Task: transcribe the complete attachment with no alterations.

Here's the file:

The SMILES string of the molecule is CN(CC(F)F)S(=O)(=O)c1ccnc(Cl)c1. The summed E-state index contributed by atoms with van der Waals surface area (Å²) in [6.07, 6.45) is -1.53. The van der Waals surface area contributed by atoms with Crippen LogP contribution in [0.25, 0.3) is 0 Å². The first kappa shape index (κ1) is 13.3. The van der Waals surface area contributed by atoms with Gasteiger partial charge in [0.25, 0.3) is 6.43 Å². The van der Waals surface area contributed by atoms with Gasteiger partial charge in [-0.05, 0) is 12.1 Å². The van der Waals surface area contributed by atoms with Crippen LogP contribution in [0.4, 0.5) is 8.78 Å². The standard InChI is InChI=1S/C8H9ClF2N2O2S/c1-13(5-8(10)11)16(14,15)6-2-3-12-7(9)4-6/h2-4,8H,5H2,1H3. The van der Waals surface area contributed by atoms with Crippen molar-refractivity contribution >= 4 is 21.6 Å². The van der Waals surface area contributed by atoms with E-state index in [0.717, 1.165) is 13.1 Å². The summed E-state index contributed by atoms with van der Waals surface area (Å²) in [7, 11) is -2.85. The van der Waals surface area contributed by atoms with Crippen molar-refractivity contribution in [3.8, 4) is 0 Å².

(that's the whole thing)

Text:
The SMILES string of the molecule is CN(CC(F)F)S(=O)(=O)c1ccnc(Cl)c1. The summed E-state index contributed by atoms with van der Waals surface area (Å²) in [6.07, 6.45) is -1.53. The van der Waals surface area contributed by atoms with Crippen LogP contribution in [0.25, 0.3) is 0 Å². The first kappa shape index (κ1) is 13.3. The van der Waals surface area contributed by atoms with Gasteiger partial charge in [0.25, 0.3) is 6.43 Å². The van der Waals surface area contributed by atoms with Gasteiger partial charge in [-0.05, 0) is 12.1 Å². The van der Waals surface area contributed by atoms with Crippen LogP contribution in [0.4, 0.5) is 8.78 Å². The standard InChI is InChI=1S/C8H9ClF2N2O2S/c1-13(5-8(10)11)16(14,15)6-2-3-12-7(9)4-6/h2-4,8H,5H2,1H3. The van der Waals surface area contributed by atoms with Crippen molar-refractivity contribution >= 4 is 21.6 Å². The van der Waals surface area contributed by atoms with E-state index in [0.717, 1.165) is 13.1 Å². The summed E-state index contributed by atoms with van der Waals surface area (Å²) in [7, 11) is -2.85. The van der Waals surface area contributed by atoms with Crippen molar-refractivity contribution in [3.8, 4) is 0 Å².